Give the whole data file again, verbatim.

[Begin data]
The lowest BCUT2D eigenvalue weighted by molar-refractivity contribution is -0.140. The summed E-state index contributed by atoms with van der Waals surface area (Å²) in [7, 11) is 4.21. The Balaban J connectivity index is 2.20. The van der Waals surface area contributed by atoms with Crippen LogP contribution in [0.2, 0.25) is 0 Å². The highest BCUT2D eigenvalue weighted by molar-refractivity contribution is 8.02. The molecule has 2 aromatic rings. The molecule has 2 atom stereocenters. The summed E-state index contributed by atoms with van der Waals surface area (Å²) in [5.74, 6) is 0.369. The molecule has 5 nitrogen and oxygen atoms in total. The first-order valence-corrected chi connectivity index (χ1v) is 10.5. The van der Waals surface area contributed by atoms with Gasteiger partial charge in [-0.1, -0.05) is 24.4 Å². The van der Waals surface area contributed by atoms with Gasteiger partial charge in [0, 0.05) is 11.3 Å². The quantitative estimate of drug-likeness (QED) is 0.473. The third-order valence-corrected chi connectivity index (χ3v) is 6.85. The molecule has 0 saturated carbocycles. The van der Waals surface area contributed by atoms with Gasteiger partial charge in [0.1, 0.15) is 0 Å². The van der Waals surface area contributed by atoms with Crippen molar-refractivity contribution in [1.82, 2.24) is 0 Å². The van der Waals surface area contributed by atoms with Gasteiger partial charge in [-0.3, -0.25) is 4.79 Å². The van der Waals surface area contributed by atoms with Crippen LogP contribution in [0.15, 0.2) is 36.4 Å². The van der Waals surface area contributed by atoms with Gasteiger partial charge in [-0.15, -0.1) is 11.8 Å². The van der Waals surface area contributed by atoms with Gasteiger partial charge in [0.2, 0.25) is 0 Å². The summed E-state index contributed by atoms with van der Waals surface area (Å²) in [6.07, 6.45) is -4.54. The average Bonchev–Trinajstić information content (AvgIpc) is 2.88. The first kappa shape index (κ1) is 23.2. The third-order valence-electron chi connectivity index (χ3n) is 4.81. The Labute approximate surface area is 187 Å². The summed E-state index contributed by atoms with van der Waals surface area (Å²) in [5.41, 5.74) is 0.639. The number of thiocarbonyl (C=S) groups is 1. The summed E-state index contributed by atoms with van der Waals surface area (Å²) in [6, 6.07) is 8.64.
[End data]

The lowest BCUT2D eigenvalue weighted by molar-refractivity contribution is -0.140. The summed E-state index contributed by atoms with van der Waals surface area (Å²) in [7, 11) is 4.21. The Balaban J connectivity index is 2.20. The van der Waals surface area contributed by atoms with Crippen LogP contribution in [0.2, 0.25) is 0 Å². The highest BCUT2D eigenvalue weighted by molar-refractivity contribution is 8.02. The molecule has 2 aromatic rings. The molecule has 2 atom stereocenters. The summed E-state index contributed by atoms with van der Waals surface area (Å²) in [5.74, 6) is 0.369. The molecule has 5 nitrogen and oxygen atoms in total. The first-order valence-corrected chi connectivity index (χ1v) is 10.5. The van der Waals surface area contributed by atoms with Gasteiger partial charge in [-0.1, -0.05) is 24.4 Å². The van der Waals surface area contributed by atoms with Gasteiger partial charge in [0, 0.05) is 11.3 Å². The quantitative estimate of drug-likeness (QED) is 0.473. The third-order valence-corrected chi connectivity index (χ3v) is 6.85. The molecule has 0 saturated carbocycles. The van der Waals surface area contributed by atoms with Gasteiger partial charge in [0.1, 0.15) is 0 Å². The van der Waals surface area contributed by atoms with Crippen molar-refractivity contribution in [1.82, 2.24) is 0 Å². The van der Waals surface area contributed by atoms with Gasteiger partial charge in [-0.3, -0.25) is 4.79 Å². The van der Waals surface area contributed by atoms with Crippen LogP contribution in [0.15, 0.2) is 36.4 Å². The van der Waals surface area contributed by atoms with Gasteiger partial charge in [-0.15, -0.1) is 11.8 Å². The van der Waals surface area contributed by atoms with Gasteiger partial charge in [0.2, 0.25) is 0 Å². The summed E-state index contributed by atoms with van der Waals surface area (Å²) in [6.07, 6.45) is -4.54. The average Bonchev–Trinajstić information content (AvgIpc) is 2.88. The first kappa shape index (κ1) is 23.2. The third-order valence-electron chi connectivity index (χ3n) is 4.81. The Labute approximate surface area is 187 Å². The summed E-state index contributed by atoms with van der Waals surface area (Å²) in [5.41, 5.74) is 0.639. The number of thiocarbonyl (C=S) groups is 1. The summed E-state index contributed by atoms with van der Waals surface area (Å²) in [6, 6.07) is 8.64.